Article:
It was a fun and unique experience. I’m glad I had the opportunity.

Reflective Journal Entry 6: Leaving Russia

I leave Russia in two days. I’ve been done with the language program for about 10 days. This last week and a half has just been full of math with the Russian mathematicians. The language program lasted 6 six, 120 credit hours. Were the language classes worth it? No, not really. I learned a few pronunciation tips as well as some new grammar, but mostly it was a large review of grammar from first-year Russian. Was living in Siberia for six weeks beneficial? Absolutely. Being forced to speak Russian in order to interact with anyone has been a great way to practice Russian. I only wish I had been bolder in starting conversations. Many of the locals were interested in talking with me – a rare foreigner. I definitely didn’t use my resources to their full potential. Of course, I did work quite hard to interact with the locals. I made a few new friends and a few times a week would go on some sort of excursion with them – a movie, the beach, out to eat, drinking, etc. Progress started very slowly. The language didn’t seem be flowing from me with any more fluency. It was about three or four weeks before I found myself conjugating nouns without too much thought. Of course, this was for relatively simple sentences, but at least I could see some improvement. Now that I can definitely notice improvement, it’s a shame that I have to leave already.

I think I’ve had enough experience learning and speaking Russian to come to an observation somewhat unique to Slavic languages (as opposed to Latin or Greek-based languages). Russian is much more difficult to speak than it is to comprehend speech. While learning Latin, Spanish, and Greek, I always found that it was always just as difficult to understand the speed of native speech as it is to formulate grammatically-correct sentences. With Russian, it is relatively simple to decipher meaning from native speech since there are relatively few words in an average clause, and no matter what case of a noun is used, the listener knows what noun is being used. With speech, the speaker needs to conjugate nouns in real time, which is horribly difficult for non-native speakers (and often native speakers as well. Of course, noun cases exist in Latin as well (eight of them!), but the stricter notion of sentence structure makes conjugating nouns easier.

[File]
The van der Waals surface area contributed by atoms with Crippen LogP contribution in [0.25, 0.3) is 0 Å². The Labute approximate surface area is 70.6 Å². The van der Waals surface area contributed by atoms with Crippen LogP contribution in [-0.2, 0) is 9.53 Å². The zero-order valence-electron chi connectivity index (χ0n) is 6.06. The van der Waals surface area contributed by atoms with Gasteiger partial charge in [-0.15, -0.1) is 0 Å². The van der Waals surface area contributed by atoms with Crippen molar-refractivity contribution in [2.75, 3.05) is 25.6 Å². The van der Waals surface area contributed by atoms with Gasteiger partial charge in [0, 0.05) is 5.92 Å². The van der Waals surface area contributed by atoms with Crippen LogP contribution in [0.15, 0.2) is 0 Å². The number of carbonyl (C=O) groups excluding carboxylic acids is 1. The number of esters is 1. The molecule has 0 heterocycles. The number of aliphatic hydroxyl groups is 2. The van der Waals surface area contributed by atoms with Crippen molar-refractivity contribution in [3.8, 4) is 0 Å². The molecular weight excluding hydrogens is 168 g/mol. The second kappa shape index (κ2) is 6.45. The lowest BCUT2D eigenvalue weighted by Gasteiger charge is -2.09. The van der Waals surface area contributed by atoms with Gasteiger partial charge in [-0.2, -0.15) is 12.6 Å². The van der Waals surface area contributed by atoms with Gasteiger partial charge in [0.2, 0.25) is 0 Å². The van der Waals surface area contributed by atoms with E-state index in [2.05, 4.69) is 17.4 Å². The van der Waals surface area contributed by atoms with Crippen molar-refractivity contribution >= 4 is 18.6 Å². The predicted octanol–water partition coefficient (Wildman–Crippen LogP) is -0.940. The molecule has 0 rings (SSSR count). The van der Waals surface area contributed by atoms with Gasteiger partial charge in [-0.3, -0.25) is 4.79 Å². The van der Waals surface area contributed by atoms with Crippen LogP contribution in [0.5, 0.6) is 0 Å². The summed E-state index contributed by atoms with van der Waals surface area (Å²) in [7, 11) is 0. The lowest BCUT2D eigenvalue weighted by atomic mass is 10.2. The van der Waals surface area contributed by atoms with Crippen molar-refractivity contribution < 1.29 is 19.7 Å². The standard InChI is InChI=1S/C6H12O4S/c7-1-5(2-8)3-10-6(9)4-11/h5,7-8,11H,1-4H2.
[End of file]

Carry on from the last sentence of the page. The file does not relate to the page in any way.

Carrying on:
The point is, the time I’ve spent here, practicing conjugating nouns in real time has been a vital part of my quest to master the language. I only wish I had more time here to practice even more.

Postcard(s) from Abroad:

Reflection on my language learning and intercultural gains:

What I really learned about the Russian language is how difficult it is to learn how to speak. Russian is the first language I’ve studied in which listening to the language is far easier than speaking it. This difficulty mostly comes down to the noun-case system. Being able to conjugate nouns in real-time conversation takes far more practice than it does to recognize a conjugated noun. Because of this difficulty, I did not meet all my goals for learning Russian. However, I did improve markedly in both my listening skills and speaking skills, although I am still far from fluent.